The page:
After Apple's App Store rejection, French minister wades into debate over apps and net neutrality

After Apple's App Store rejection, French minister wades into debate over apps and net neutrality

Summary: After Apple expelled French app AppGratis from its store, French minister Fleur Pellerin has expressed concern about the move - and its implications for net neutrality.

TOPICS: Apps, Apple, Legal, Mobility, EU

Apple's decision to pull an app by a French developer from its iOS app store has got France's digital economy minister fired up.

The app in question, AppGratis, promotes other apps by offering temporary discounts or free trials. AppGratis is no newcomer to the market: it has existed as an online service since 2008 – initially as a newsletter - and as an app since 2010.

However, it removed from the App Store earlier this month, after falling foul of Apple's terms and conditions.

Simon Dawlat, CEO at AppGratis, said on his blog that Apple had told him AppGratis had contravened its guideline 2.25 which states that "apps that display other than your own for purchase or promotion in manner similar to or confusing with the App Store will be rejected", but also for guideline 5.6 according to which "apps cannot use push notifications to send advertising, promotions, or direct marketing of any kind." Apple confirmed it had removed the app for violating the two guidelines, but didn't comment further.

It's not the first time AppGratis has had to deal with Apple’s validation team. Last October, it rejected an update to the app, although it approved the v3 version of the iPhone app weeks later after adjustments were made to keep it on the right side of Apple's rules.

More recently, AppGratis found itself on the receiving end of another App Store u-turn: Apple validated the iPad version of the application just a week before pulling it from its app store.

Dawlat said he's "stunned that Apple took the decision to destroy so much value within their own ecosystem" and added the story is "far from finished" for the company that recently raised $13.5m in funding, and which has 12 million users on the disappeared app.

So far, he appears to be right: Fleur Pellerin, French minister for the digital economy, took to Twitter to voice her objection to the move, questioning why that "in the App Store's listings, plenty of apps similar to AppGratis remain", suggesting that some apps may not be receiving equal treatment at Apple's hands. (ZDNet has contacted Apple for comment, but has not received any.)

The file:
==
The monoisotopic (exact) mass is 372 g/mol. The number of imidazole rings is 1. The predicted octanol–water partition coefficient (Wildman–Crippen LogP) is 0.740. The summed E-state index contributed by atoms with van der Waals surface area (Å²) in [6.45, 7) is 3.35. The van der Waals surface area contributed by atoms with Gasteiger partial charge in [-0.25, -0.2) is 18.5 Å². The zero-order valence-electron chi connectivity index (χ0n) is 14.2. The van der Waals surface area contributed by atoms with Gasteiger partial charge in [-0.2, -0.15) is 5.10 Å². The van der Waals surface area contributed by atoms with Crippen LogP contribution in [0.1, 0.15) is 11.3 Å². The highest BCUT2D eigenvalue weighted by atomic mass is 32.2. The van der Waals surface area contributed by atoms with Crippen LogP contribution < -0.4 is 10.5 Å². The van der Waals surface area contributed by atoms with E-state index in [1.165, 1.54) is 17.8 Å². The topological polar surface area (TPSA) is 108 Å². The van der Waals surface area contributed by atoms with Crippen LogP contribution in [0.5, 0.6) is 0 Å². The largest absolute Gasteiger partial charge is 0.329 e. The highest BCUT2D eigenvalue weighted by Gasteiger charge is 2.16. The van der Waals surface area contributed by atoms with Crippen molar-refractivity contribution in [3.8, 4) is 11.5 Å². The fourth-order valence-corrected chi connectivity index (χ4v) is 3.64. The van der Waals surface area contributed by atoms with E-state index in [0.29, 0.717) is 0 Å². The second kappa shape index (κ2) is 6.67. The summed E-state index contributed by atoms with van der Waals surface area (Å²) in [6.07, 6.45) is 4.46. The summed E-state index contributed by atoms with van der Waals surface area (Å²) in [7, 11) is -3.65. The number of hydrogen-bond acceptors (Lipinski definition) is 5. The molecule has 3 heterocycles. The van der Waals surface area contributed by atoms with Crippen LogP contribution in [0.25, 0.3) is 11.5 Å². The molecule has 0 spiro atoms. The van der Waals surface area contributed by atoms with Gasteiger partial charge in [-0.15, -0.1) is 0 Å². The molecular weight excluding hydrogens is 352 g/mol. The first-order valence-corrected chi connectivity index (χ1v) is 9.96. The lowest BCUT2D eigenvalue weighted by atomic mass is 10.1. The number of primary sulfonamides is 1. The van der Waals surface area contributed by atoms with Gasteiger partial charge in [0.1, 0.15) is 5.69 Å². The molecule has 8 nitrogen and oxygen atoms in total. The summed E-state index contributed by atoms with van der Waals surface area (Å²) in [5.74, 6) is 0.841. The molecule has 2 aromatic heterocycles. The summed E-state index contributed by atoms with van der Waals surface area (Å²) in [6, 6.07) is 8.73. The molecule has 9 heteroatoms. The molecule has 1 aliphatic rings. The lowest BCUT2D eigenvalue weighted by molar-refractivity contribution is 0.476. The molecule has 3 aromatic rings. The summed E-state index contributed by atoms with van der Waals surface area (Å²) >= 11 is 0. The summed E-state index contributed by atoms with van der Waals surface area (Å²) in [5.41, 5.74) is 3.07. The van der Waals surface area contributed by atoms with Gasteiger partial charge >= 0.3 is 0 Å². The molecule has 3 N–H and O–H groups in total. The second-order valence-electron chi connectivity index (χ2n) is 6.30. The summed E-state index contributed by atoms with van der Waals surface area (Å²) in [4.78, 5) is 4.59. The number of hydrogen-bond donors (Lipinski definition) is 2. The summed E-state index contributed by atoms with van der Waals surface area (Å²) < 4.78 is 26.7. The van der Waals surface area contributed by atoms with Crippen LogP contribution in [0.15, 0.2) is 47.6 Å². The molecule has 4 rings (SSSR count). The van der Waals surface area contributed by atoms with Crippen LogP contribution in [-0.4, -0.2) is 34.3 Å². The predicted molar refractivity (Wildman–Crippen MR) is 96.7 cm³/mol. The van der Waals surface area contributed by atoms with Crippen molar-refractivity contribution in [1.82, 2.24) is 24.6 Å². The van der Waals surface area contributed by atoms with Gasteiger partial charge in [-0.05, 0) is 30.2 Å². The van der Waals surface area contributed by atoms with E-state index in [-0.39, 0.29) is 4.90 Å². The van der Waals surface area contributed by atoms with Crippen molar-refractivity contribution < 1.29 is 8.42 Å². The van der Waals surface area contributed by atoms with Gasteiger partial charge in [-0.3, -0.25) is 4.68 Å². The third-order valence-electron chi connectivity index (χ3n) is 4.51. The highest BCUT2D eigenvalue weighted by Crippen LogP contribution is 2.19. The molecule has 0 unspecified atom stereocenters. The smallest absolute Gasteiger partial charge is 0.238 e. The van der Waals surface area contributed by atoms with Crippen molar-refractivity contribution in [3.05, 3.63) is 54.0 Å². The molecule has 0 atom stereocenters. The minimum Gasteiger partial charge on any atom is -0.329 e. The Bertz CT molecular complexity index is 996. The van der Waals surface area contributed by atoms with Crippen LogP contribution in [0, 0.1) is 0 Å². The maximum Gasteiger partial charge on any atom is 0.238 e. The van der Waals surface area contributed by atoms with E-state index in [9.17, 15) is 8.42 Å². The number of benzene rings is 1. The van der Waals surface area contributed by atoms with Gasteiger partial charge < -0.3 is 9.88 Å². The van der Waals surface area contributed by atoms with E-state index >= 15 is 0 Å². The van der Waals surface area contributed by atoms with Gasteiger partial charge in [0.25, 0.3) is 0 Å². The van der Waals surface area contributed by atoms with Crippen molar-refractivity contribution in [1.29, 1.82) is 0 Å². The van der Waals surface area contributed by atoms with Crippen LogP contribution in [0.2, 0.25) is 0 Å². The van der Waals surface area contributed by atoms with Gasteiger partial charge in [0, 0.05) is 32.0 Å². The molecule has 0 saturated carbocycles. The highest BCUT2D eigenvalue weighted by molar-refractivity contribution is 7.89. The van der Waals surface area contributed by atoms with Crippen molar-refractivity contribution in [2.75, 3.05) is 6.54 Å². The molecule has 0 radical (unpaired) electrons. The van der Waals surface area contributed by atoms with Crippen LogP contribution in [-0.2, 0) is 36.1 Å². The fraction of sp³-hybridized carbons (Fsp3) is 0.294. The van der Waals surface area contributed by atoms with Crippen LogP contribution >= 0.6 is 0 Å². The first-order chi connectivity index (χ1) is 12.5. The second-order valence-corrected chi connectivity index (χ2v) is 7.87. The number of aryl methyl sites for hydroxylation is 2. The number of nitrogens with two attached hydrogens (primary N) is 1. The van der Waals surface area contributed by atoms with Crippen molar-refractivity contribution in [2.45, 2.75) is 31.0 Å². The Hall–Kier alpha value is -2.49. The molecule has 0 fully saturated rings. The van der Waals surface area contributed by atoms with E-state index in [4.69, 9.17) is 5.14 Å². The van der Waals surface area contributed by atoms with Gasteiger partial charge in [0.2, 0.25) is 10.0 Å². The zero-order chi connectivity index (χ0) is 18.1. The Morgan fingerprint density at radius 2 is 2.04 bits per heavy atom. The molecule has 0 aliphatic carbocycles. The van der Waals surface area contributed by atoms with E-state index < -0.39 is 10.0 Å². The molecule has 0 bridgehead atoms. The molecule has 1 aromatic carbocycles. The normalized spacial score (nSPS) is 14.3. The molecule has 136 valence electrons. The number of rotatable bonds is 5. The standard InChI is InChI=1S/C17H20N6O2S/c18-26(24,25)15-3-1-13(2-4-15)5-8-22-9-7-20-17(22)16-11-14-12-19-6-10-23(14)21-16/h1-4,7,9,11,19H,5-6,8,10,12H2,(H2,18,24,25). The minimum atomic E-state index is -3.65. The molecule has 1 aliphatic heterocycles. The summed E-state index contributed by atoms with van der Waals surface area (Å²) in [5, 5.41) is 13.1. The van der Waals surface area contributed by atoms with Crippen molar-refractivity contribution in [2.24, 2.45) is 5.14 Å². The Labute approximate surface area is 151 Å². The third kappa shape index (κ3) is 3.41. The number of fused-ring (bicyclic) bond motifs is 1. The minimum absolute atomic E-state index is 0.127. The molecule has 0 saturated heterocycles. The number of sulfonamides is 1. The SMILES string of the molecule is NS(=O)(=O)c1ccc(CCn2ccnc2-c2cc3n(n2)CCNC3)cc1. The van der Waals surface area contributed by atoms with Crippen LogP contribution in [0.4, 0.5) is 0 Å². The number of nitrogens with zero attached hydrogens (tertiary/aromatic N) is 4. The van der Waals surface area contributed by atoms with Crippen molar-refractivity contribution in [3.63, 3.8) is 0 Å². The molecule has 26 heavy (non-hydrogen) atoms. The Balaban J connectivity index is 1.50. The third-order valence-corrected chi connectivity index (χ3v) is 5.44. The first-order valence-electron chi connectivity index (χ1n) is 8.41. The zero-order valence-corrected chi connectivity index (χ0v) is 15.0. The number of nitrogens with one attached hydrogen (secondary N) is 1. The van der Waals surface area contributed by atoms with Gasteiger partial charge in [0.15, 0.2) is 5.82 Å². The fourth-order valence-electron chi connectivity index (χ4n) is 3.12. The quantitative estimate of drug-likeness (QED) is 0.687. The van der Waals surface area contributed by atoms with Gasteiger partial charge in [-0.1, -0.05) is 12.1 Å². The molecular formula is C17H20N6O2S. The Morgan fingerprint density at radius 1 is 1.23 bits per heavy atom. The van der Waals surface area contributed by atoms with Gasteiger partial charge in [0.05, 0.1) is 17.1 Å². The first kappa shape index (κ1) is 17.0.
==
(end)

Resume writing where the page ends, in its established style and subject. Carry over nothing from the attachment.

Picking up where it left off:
Last week, Pellerin visited AppGratis' offices in Paris, where she criticised the "brutality" of Apple's decision. she said during the visit, Pellerin highlighted the need to "measure the full extent of how these large platforms can unilaterally decide market conditions and how businesses work, in a way that is not compatible with the ethics we expect from those large companies".

Pellerin also highlighted the link between Apple's decision and the wider debate around net neutrality - a point echoed by Benoît Thieulin, president of the recently appointed National Digital Council, questioning the neutrality of de facto app distribution platforms like Apple's App Store. 

It's an issue that has so far gone largely undebated: should there be a universal right of access to Apple's app store? And given iOS developers have to abide by the rules that Apple sets in order to distribute their apps, with such a monopoly, should Apple be allowed to set all the rules alone?

Topics: Apps, Apple, Legal, Mobility, EU

Valéry Marchive

About Valéry Marchive

A graduate in networking and databases and an author of several books about Apple gear, Valéry Marchive has been covering the French IT landscape since the late 90s, both for the consumer and enterprise sectors.

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  • If the French don't like the rules they shouldn't be playing the game

    The only rule that always holds in the apple store is this: apple makes the rules. That rule allows apple to change the rules, to bend the rules, to break the rules and selectively apply them case by case at their convenience.

    If you don't like that policy you are allowed to leave, the rules allow you to do that.
    Deep Thinker
  • Good question

    Then, an related question comes to mind:

    If (say) France demands that everyone should be granted universal right of access to anyone's property (or territory), then would France also grant universal right of access to France's territory to anyone who desired to dwell there, and do where what they please.

    The situation is very similar and consequently, the decisions are very similar.

    C'est la vie.
  • The Apple Store belongs to Apple

    Apple should have absolute control over the Apple Store. Full stop. Apple does not have a "monopoly". Bloggers need to learn what that word means before they use it. Apple has a product that they built, called the "Apple Store". It is their property, and they should get to decide what the rules are for apps appearing in the store. They need to apply the rules fairly, no question. But running to your "Minister for the Digital Economy" when things don't go your way, to try to intimidate Apple, is just wrong.